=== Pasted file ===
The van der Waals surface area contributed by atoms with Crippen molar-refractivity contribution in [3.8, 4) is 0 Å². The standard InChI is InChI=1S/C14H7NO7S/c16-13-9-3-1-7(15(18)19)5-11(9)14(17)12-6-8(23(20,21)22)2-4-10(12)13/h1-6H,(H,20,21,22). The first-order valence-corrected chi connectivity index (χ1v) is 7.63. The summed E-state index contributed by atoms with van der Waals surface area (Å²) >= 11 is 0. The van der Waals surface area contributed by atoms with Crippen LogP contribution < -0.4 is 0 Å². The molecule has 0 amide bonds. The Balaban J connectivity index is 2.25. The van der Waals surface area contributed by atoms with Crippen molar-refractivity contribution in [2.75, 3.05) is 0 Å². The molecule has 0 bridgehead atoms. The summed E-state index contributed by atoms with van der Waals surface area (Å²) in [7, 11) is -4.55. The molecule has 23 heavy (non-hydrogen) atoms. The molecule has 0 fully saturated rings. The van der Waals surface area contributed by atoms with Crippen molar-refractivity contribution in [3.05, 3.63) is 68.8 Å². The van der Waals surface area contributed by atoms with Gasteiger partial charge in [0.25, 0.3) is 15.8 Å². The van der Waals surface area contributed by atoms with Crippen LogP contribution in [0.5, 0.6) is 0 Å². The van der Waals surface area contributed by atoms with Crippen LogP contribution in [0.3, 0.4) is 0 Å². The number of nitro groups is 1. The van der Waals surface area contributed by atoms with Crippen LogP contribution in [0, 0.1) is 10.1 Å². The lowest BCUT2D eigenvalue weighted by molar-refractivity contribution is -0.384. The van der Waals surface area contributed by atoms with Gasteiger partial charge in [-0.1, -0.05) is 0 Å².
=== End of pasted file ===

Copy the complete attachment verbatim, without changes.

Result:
The van der Waals surface area contributed by atoms with Crippen molar-refractivity contribution in [3.8, 4) is 0 Å². The standard InChI is InChI=1S/C14H7NO7S/c16-13-9-3-1-7(15(18)19)5-11(9)14(17)12-6-8(23(20,21)22)2-4-10(12)13/h1-6H,(H,20,21,22). The first-order valence-corrected chi connectivity index (χ1v) is 7.63. The summed E-state index contributed by atoms with van der Waals surface area (Å²) >= 11 is 0. The van der Waals surface area contributed by atoms with Crippen LogP contribution < -0.4 is 0 Å². The molecule has 0 amide bonds. The Balaban J connectivity index is 2.25. The van der Waals surface area contributed by atoms with Crippen molar-refractivity contribution in [2.75, 3.05) is 0 Å². The molecule has 0 bridgehead atoms. The summed E-state index contributed by atoms with van der Waals surface area (Å²) in [7, 11) is -4.55. The molecule has 23 heavy (non-hydrogen) atoms. The molecule has 0 fully saturated rings. The van der Waals surface area contributed by atoms with Crippen molar-refractivity contribution in [3.05, 3.63) is 68.8 Å². The van der Waals surface area contributed by atoms with Gasteiger partial charge in [0.25, 0.3) is 15.8 Å². The van der Waals surface area contributed by atoms with Crippen LogP contribution in [0.5, 0.6) is 0 Å². The van der Waals surface area contributed by atoms with Crippen LogP contribution in [0.3, 0.4) is 0 Å². The number of nitro groups is 1. The van der Waals surface area contributed by atoms with Crippen LogP contribution in [0, 0.1) is 10.1 Å². The lowest BCUT2D eigenvalue weighted by molar-refractivity contribution is -0.384. The van der Waals surface area contributed by atoms with Gasteiger partial charge in [-0.1, -0.05) is 0 Å².